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I'm going to start introducing my abstract algebra class to a variety of groups soon. Dihedral groups $D_n$ arise out of symmetries on polygons. And the Symmetric group $S_n$ makes sense as the group of permutations.

Is there a similarly naive or geometric way to give the Alternating group, $A_n$?

I know the Alternating group is the subgroup of even parity elements in $S_n$. But I thought it'd be nice for students to work with (an isomorphic version of) the group first and then later show it is the even parity elements.

I'm hoping someone out there has a simple (no pun intended) and independent construction of $A_n$.

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    $\begingroup$ This answer on Mathematics might be helpful. $\endgroup$ – Xander Henderson Feb 19 at 16:17
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    $\begingroup$ Can you have them all build tetrahedra and consider all 12 rotations? [Considering these as permutations of the four vertices of the tetrahedron.] $\endgroup$ – Nick C Feb 19 at 19:03
  • $\begingroup$ True, though these constructions don't generalize obviously to all $n$, which I think is what the OP is asking for. $\endgroup$ – kcrisman Feb 19 at 22:47
  • $\begingroup$ Also, upvote just for the pun. $\endgroup$ – kcrisman Feb 19 at 22:47
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    $\begingroup$ Orientation preserving permutations of a vector basis? Or if they've only taken linear algebra the determinant preserving row/column swaps. $\endgroup$ – Nate Bade Feb 21 at 19:17
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For all $n \geq 3$ the alternating group $A_{n}$ can be realized as the orientation-preserving symmetries of the regular $n$-simplex (triangle, tetrahedron, etc.). In this case the full symmetry group is $S_{n}$, and the relation between $A_{n}$ and $S_{n}$ can be seen geometrically. For instance, when $n = 3$, $A_{3}$ comprises the rotations through an angle of $2\pi/3$ of an equilateral triangle about its centroid, while $S_{3}$ includes additionally the reflections through the angle bisectors. One can relate these geometric descriptions to the usual descriptions in terms of permutations by looking at what the geometric transformations do to the triangle's vertices. The symmetries of the regular tetrahedron can be examined in a similarly explicit fashion.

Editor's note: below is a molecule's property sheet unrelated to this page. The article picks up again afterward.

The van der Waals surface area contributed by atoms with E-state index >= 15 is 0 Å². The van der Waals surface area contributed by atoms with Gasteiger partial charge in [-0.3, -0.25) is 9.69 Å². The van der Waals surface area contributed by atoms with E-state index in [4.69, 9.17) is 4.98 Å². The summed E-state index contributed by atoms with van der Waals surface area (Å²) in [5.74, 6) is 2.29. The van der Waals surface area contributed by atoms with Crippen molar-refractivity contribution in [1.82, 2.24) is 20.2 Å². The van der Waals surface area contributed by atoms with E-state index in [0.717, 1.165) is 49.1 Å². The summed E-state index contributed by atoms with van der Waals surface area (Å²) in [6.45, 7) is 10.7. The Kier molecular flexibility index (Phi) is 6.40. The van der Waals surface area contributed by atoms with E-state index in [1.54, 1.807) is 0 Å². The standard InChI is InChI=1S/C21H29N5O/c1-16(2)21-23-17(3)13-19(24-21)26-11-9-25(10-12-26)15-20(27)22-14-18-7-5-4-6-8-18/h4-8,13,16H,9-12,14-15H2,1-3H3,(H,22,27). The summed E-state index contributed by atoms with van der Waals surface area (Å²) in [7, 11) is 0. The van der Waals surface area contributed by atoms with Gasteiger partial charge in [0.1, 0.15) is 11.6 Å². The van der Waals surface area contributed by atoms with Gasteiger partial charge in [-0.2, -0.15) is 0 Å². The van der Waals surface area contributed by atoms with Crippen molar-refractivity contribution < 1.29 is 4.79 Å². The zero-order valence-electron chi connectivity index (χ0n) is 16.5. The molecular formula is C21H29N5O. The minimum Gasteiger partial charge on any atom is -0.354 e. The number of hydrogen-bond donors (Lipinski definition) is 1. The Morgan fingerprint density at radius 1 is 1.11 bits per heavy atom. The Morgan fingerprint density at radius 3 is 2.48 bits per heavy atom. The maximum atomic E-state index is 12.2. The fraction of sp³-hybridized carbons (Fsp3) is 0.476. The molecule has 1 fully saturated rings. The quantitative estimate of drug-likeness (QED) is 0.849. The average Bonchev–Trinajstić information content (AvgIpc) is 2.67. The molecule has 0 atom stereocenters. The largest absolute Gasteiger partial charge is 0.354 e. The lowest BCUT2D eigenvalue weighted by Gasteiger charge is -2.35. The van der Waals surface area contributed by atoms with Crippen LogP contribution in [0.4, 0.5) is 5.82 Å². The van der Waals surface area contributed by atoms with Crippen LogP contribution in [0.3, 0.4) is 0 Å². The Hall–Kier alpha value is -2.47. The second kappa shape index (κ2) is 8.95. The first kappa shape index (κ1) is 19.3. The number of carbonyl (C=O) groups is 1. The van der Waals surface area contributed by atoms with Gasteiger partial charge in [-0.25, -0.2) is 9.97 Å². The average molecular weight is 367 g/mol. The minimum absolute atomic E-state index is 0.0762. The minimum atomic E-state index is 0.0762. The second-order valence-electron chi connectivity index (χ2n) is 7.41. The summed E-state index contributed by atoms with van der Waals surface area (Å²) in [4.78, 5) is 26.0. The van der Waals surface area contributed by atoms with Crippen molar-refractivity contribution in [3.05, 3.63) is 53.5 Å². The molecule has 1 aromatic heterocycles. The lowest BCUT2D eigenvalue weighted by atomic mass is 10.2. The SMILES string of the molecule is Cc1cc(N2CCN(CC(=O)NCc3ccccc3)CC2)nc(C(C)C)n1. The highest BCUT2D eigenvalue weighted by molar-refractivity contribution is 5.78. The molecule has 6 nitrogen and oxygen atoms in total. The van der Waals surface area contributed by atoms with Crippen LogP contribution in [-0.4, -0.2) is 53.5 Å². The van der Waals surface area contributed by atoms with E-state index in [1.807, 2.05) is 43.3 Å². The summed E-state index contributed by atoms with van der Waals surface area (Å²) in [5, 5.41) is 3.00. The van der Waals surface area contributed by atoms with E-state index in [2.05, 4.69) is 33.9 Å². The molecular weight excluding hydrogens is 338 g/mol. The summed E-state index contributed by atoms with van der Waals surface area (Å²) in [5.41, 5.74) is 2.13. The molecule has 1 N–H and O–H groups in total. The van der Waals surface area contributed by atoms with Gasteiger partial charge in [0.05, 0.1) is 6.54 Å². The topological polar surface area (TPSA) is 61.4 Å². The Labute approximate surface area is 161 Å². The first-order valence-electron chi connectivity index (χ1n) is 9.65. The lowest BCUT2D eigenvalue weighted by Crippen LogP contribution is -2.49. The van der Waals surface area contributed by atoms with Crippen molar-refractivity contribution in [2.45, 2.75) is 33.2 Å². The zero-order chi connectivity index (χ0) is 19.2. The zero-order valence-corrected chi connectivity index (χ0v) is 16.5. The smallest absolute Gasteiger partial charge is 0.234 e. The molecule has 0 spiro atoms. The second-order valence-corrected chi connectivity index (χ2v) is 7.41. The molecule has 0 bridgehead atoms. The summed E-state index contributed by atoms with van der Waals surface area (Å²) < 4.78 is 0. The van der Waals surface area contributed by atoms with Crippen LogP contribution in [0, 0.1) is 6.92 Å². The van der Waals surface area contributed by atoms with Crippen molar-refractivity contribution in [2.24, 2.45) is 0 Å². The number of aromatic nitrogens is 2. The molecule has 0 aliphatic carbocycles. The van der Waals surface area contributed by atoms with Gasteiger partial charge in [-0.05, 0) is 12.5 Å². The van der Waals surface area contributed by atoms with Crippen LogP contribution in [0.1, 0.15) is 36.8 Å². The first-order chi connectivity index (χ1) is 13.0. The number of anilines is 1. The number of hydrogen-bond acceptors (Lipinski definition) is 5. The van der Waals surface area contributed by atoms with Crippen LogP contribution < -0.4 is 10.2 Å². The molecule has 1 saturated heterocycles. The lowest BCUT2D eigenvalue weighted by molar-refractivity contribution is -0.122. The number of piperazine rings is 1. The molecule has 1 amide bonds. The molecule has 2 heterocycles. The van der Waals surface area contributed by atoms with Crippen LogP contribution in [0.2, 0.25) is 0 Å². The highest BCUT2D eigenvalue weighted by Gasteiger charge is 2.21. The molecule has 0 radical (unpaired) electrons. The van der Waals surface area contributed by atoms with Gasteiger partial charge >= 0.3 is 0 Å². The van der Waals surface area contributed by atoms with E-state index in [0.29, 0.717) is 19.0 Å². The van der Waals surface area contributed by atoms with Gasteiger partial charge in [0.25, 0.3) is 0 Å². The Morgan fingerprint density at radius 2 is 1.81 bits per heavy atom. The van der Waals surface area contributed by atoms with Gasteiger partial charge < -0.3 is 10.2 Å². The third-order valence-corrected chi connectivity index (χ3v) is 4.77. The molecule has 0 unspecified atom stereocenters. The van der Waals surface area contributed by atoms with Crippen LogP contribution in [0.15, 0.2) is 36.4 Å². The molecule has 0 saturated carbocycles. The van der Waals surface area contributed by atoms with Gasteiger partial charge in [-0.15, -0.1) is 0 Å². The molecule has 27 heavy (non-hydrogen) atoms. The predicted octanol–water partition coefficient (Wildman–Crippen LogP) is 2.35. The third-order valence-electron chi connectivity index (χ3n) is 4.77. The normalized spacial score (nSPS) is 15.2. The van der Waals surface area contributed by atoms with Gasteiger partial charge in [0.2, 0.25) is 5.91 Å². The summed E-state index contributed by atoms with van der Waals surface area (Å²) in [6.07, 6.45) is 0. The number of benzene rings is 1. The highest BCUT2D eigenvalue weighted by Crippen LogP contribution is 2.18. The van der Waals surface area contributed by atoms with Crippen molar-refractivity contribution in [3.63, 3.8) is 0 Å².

The cardinality $60$ alternating group $A_{5}$ is also the group of rotational (orientation-preserving) symmetries of a regular icosahedron. (This example has the virtue of being visualizable in three-dimensional space. It has the defect of being peculiar to $n = 5$.)

Although somewhat complicated for beginning students, this can be written down explicitly in the following way that uses only introductory linear algebra. Take as the $12$ vertices of the isosahedron the cyclic permutations of $(\pm 1, \pm w, 0)$ where $w = (1 + \sqrt{5})/2$. The icosahedron is the convex hull of these $12$ points. $A_{5}$ is generated by the order $2$ map sending $x = (x_{1}, x_{2}, x_{3}) \to (-x_{1}, -x_{2}, x_{3})$, the order $3$ map sending $x = (x_{1}, x_{2}, x_{3}) \to (x_{2}, x_{3}, x_{1})$ (which is rotation by $2\pi/3$ about the axis $(1, 1, 1)$), and the order $5$ map given by rotating by $2\pi/5$ around the axis spanned by any one of the vertices. (Adding $x \to -x$ yields the cardinality $120$ full symmetry group of the icosahedron; note, however, that this is $A_{5}\times \mathbb{Z}_2$ and not the symmetric group $S_{5}$.) It is instructive for students to think about what is permuted by this action of $A_{5}$.

Comparing the two different geometric descriptions of $A_{5}$, as the rotational symmetries of an icosahedron and the rotational symmetries of a regular simplex, would be instructive (they are associated with different irreducible representations of $A_{5}$, of dimensions $3$ and $4$).

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The 15 puzzle is a nice example of an alternating group. The classic puzzle gives a concrete model for $A_{15}$. Generalizations extend it to $A_{n-1}$ for any composite $n$.

Students could work out the way in which it is a group, and then parity could be introduced as an answer to the question of which configurations of the puzzle board are reachable from the start state.

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  • $\begingroup$ Can you give an example of precisely what a puzzle generalizing it would look like? Obviously they can't all be square - presumably Loyd would have had trouble implementing a 16 puzzle as an interesting rectangle :P See e.g. jstor.org/stable/2689069 If there is a nice concrete generalization for all positive $n$, this would be a valuable answer. $\endgroup$ – kcrisman Mar 20 at 2:50
  • $\begingroup$ @kcrisman For n = 20, for example, it would be a 5x4 rectangle with the same rules of sliding. $\endgroup$ – John Coleman Mar 20 at 2:53
  • $\begingroup$ Yeah, but what about n=17? $\endgroup$ – kcrisman Mar 20 at 17:35
  • $\begingroup$ @kcrisman Good question. No straightforward generalization. Perhaps some version of a shunting puzzle or some variation of the oval track puzzle (that one yields the full permutation group -- but what if the turnstile is for three pieces?) $\endgroup$ – John Coleman Mar 20 at 18:00
  • $\begingroup$ The only way in which 15 puzzle is a group is if you consider the set of positions which have the empty space in the bottom right corner, like when the puzzle is solved. In this case, the group is $A_{15}$, not $A_{16}$ because there are only 15 tiles. If you consider the empty space to be an invisible 16 tile, then the puzzle is not a group because the permutations (15 16) and (12 16) are solvable (in one move) but (12 15) is not solvable. $\endgroup$ – Ben May 4 at 14:47

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